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The rules of chess are published by FIDE (Fédération Internationale des Échecs; “International Chess Federation”), chess’s world governing body, in its Handbook. Rules published by national governing bodies, or by unaffiliated chess organizations, commercial publishers, etc., may differ in some details. FIDE’s rules were most recently revised in 2023.
Chess sets come in a wide variety of styles. The Staunton pattern is the most common, and is usually required for competition. Chess pieces are divided into two sets, usually light and dark colored, referred to as white and black, regardless of the actual color or design. The players of the sets are referred to as White and Black, respectively. Each set consists of sixteen pieces: one king, one queen, two rooks, two bishops, two knights, and eight pawns.
The game is played on a square board of eight rows (called ranks) and eight columns (called files). By convention, the 64 squares alternate in color and are referred to as light and dark squares; common colors for chessboards are white and brown, or white and green.
The pieces are set out as shown in the diagram and photo. Thus, on White’s first rank, from left to right, the pieces are placed as follows: rook, knight, bishop, queen, king, bishop, knight, rook. Eight pawns are placed on the second rank. Black’s position mirrors White’s, with an equivalent piece on the same file. The board is placed with a light square at the right-hand corner nearest to each player. The correct positions of the king and queen may be remembered by the phrase “queen on her own color” (i.e. the white queen begins on a light square, and the black queen on a dark square).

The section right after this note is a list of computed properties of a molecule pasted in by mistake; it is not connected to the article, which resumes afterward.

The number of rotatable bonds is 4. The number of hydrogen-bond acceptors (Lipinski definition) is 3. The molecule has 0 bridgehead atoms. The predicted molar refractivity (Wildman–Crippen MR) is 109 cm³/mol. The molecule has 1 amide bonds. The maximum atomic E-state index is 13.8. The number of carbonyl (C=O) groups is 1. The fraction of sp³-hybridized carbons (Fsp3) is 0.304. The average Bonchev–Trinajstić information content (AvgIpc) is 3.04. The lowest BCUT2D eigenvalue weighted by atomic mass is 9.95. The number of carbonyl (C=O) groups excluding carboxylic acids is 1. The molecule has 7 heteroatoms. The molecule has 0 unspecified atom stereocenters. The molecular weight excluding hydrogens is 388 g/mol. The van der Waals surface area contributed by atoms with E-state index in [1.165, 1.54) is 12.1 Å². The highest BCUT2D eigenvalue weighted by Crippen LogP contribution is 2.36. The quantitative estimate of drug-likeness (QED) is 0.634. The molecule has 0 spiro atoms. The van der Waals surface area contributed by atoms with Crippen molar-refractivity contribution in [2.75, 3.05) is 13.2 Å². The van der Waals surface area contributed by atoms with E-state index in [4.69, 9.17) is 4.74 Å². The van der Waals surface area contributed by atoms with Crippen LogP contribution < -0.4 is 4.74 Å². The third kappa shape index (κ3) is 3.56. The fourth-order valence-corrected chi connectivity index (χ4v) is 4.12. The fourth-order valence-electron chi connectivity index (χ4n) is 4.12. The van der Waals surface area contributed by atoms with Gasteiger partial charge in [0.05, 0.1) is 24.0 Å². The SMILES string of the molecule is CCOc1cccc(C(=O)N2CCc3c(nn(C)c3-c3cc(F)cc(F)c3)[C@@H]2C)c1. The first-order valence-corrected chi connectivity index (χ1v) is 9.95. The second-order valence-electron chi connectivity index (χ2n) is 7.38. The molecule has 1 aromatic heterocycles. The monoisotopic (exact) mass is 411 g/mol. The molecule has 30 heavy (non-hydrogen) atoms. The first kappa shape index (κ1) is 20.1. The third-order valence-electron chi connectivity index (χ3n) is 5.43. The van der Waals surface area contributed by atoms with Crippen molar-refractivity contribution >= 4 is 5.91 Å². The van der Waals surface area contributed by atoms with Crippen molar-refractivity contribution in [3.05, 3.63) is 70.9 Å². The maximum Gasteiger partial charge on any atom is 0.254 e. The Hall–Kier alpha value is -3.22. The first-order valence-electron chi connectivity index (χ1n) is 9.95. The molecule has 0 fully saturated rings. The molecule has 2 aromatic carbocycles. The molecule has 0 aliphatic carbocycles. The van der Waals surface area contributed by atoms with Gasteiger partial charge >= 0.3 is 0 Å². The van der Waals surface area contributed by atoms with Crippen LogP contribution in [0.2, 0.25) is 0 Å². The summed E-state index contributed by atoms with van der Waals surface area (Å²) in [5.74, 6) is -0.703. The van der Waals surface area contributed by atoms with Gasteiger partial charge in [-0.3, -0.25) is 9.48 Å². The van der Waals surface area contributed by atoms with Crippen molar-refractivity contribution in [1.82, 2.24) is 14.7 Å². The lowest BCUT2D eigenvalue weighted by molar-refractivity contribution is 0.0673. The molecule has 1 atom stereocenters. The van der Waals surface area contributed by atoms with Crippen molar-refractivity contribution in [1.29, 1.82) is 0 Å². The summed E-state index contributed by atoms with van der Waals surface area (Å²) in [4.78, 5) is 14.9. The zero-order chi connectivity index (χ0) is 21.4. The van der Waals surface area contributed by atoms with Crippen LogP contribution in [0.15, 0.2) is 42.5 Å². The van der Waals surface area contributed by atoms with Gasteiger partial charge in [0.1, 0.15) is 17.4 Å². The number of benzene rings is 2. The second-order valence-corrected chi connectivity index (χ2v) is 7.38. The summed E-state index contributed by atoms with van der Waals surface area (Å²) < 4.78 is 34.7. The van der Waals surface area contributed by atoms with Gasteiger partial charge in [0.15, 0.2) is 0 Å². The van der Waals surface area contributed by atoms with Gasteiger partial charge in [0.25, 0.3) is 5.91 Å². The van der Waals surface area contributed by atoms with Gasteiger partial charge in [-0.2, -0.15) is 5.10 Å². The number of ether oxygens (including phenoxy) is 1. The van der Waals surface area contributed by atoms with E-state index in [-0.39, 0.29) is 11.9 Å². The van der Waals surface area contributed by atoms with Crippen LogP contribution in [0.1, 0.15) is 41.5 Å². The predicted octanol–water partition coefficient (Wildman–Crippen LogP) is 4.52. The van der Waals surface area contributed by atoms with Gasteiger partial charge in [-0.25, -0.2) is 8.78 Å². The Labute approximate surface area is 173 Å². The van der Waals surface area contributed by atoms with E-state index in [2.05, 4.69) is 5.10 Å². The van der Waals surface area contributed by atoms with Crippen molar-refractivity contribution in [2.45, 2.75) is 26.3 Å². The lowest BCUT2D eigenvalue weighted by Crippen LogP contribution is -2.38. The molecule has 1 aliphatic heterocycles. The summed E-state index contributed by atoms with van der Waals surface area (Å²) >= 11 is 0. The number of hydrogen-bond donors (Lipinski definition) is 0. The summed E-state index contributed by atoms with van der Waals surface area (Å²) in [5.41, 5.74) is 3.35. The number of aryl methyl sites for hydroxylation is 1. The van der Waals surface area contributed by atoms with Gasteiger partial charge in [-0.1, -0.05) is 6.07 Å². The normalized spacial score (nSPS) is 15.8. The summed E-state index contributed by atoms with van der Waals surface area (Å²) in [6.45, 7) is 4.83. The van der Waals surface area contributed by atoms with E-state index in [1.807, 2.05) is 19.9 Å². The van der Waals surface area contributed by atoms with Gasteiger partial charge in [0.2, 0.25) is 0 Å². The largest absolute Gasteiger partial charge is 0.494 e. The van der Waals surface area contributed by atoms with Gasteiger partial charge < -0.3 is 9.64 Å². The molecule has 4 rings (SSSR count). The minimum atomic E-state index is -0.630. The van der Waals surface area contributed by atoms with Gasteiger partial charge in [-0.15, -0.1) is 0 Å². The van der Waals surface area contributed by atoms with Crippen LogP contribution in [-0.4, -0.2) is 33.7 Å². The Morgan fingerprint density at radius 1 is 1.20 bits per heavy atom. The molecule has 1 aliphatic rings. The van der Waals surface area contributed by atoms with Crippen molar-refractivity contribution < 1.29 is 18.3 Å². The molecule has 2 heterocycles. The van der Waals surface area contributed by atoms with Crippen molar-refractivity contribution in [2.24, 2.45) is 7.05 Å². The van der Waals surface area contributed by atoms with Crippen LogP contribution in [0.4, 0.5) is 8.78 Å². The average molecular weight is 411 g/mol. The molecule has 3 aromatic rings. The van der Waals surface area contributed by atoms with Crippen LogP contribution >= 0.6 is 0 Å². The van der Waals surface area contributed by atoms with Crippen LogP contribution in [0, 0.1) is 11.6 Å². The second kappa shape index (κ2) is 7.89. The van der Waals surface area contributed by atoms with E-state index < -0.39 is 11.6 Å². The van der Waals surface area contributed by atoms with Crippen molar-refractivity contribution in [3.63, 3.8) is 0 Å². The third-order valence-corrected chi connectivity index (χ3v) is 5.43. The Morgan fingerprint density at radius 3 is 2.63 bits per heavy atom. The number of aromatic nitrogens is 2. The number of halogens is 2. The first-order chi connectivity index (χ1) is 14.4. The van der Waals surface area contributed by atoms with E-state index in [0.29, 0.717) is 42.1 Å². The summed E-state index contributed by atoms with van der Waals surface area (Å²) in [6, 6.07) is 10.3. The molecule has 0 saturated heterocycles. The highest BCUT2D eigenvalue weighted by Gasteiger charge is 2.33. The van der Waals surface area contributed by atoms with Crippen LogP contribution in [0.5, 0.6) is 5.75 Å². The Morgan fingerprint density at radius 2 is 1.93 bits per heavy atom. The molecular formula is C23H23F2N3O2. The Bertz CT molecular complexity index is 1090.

In competitive games, the piece colors are allocated to players by the organizers; in informal games, the colors are usually decided randomly, for example by a coin toss, or by one player concealing a white pawn in one hand and a black pawn in the other, and having the opponent choose.
White moves first, after which players alternate turns, moving one piece per turn (except for castling, when two pieces are moved). A piece is moved to either an unoccupied square or one occupied by an opponent’s piece, which is captured and removed from play. With the sole exception of en passant, all pieces capture by moving to the square that the opponent’s piece occupies. Moving is compulsory; a player may not skip a turn, even when having to move is detrimental.
Each piece has its own way of moving. In the diagrams, crosses mark the squares to which the piece can move if there are no intervening piece(s) of either color (except the knight, which leaps over any intervening pieces). All pieces except the pawn can capture an enemy piece if it is on a square to which they could move if the square were unoccupied.